Kramer v. United States,
Annotate this Case
245 U.S. 478 (1918)
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U.S. Supreme Court
Kramer v. United States, 245 U.S. 478 (1918)
Kramer v. United States
Argued December 13, 14, 1917
Decided January 14, 1918
245 U.S. 478
ERROR TO THE DISTRICT COURT OF THE UNITED STATES
FOR THE SOUTHERN DISTRICT OF NEW YORK
After an examination of the entire record, the Court finds no merit in the contention that the case should have been withheld from the jury for want of evidence tending to show the accused guilty of the crime charged -- a conspiracy (with overt acts) to violate the Selective Draft Law, by dissuading persons from registering.
As to other questions, the case is indistinguishable from Goldman v. United States, ante, 245 U. S. 474, and is decided on the authority of that case and the Selective Draft Law cases, ante, 245 U. S. 366.
The case is stated in the opinion.
MR. CHIEF JUSTICE WHITE delivered the opinion of the Court.
In this case, as in No. 702, Goldman v. United States, ante, 245 U. S. 474, because of constitutional questions, the case was brought here by direct writ of error, with the object of reviewing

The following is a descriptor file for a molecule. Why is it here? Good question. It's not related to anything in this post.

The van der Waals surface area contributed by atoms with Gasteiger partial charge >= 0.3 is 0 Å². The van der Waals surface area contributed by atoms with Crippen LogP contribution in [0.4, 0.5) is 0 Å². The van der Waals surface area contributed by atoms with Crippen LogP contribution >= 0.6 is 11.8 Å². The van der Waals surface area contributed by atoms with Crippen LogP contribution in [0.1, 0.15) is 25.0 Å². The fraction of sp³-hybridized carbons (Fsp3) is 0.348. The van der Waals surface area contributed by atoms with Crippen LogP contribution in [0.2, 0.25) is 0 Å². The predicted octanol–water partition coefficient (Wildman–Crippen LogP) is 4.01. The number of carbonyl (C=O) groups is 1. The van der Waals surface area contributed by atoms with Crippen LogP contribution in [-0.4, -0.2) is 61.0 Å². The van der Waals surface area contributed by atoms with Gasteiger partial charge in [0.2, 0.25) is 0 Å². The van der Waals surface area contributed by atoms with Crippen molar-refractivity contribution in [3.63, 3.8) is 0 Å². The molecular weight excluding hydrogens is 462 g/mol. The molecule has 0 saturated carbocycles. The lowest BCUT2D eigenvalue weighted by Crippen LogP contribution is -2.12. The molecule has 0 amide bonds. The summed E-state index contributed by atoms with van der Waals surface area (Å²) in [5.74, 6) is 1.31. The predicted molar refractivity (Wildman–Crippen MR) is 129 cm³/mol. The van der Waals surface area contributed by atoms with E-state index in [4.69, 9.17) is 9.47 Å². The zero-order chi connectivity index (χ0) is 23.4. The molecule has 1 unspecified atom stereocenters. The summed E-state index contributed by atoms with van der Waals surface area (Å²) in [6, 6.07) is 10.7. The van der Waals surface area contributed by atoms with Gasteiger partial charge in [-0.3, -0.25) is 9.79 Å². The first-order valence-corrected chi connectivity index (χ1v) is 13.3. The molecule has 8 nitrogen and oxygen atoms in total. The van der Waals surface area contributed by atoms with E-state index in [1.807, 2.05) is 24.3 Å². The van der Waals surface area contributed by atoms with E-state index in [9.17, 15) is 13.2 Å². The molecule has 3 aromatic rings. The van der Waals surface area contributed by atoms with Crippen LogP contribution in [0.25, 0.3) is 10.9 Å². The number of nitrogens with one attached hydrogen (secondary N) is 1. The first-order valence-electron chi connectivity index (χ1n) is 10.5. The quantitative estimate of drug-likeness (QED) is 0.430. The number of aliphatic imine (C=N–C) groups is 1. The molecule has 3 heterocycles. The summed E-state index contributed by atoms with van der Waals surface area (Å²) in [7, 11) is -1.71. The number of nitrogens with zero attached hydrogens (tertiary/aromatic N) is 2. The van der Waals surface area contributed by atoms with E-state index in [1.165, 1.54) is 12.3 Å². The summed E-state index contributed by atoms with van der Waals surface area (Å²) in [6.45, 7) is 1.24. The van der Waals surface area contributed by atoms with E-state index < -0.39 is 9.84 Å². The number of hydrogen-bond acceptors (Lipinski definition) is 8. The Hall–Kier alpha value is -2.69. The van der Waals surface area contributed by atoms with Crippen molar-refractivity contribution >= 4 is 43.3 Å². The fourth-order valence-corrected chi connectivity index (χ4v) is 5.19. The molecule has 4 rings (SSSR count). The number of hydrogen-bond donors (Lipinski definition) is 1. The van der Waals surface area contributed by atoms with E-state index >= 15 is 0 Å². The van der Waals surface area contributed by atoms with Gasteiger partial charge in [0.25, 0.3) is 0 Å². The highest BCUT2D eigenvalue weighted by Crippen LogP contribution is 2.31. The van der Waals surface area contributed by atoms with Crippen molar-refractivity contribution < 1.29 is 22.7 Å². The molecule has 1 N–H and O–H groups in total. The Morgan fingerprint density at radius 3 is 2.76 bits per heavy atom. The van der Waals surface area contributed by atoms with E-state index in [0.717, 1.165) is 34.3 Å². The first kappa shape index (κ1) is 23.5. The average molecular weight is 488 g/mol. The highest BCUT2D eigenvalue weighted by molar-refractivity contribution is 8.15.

and reversing a conviction and sentence under an indictment charging an unlawful conspiracy to induce persons whose duty it was to register under the Selective Draft Law not to perform that duty and alleging overt acts done for the purpose of carrying out the illegal conspiracy. The defenses were substantially the same as those urged in the previous case, and the assignments of error made at the time of the allowance of the writs were identical. In fact, at bar, the propositions and arguments relied upon in the previous case were stated to be controlling in this. But, therefore, for the fact that there was different evidence in the two cases, the considerations which control the one control the other. No distinction, however, results from that different, since we are of opinion in this case, as we were in the other after an examination of the entire record, that the contention that there was no evidence tending to show guilt, and hence the case should have been taken from the jury, is without merit.
As thus any conceivable distinction between the two cases is removed, it follows that, for the reasons stated in the Goldman case, ante, 245 U. S. 474, just decided, and in the Arver case [Selective Draft Law Cases] ante, 245 U. S. 366, as to the constitutional questions, the judgment below in this case must be, and it is,